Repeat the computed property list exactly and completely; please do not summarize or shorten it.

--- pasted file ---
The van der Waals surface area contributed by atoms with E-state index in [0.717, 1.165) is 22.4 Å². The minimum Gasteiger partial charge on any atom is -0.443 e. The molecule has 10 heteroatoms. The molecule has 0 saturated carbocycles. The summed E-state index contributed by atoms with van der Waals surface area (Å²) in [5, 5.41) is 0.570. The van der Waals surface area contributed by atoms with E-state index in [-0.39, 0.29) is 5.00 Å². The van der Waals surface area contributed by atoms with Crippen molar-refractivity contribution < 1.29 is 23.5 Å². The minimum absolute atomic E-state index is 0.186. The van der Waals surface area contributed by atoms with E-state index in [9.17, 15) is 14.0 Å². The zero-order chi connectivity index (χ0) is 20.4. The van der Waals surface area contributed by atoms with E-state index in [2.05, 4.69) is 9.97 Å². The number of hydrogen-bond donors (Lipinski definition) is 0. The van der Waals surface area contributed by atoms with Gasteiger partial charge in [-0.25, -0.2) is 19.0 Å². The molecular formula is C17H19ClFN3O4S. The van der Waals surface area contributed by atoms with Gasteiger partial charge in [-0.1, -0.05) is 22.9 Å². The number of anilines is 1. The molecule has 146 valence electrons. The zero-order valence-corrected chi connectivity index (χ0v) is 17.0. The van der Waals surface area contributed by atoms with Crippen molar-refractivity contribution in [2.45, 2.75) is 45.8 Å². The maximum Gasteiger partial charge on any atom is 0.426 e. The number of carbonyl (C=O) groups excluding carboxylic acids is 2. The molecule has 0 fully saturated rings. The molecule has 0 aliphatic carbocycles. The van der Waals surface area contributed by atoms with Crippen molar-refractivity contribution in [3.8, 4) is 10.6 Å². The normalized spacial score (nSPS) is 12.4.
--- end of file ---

The van der Waals surface area contributed by atoms with E-state index in [0.717, 1.165) is 22.4 Å². The minimum Gasteiger partial charge on any atom is -0.443 e. The molecule has 10 heteroatoms. The molecule has 0 saturated carbocycles. The summed E-state index contributed by atoms with van der Waals surface area (Å²) in [5, 5.41) is 0.570. The van der Waals surface area contributed by atoms with E-state index in [-0.39, 0.29) is 5.00 Å². The van der Waals surface area contributed by atoms with Crippen molar-refractivity contribution < 1.29 is 23.5 Å². The minimum absolute atomic E-state index is 0.186. The van der Waals surface area contributed by atoms with E-state index in [9.17, 15) is 14.0 Å². The zero-order chi connectivity index (χ0) is 20.4. The van der Waals surface area contributed by atoms with E-state index in [2.05, 4.69) is 9.97 Å². The number of hydrogen-bond donors (Lipinski definition) is 0. The van der Waals surface area contributed by atoms with Gasteiger partial charge in [-0.25, -0.2) is 19.0 Å². The molecular formula is C17H19ClFN3O4S. The van der Waals surface area contributed by atoms with Gasteiger partial charge in [-0.1, -0.05) is 22.9 Å². The number of anilines is 1. The molecule has 146 valence electrons. The zero-order valence-corrected chi connectivity index (χ0v) is 17.0. The van der Waals surface area contributed by atoms with Crippen molar-refractivity contribution in [2.45, 2.75) is 45.8 Å². The maximum Gasteiger partial charge on any atom is 0.426 e. The number of carbonyl (C=O) groups excluding carboxylic acids is 2. The molecule has 0 fully saturated rings. The molecule has 0 aliphatic carbocycles. The van der Waals surface area contributed by atoms with Crippen molar-refractivity contribution in [3.8, 4) is 10.6 Å². The normalized spacial score (nSPS) is 12.4.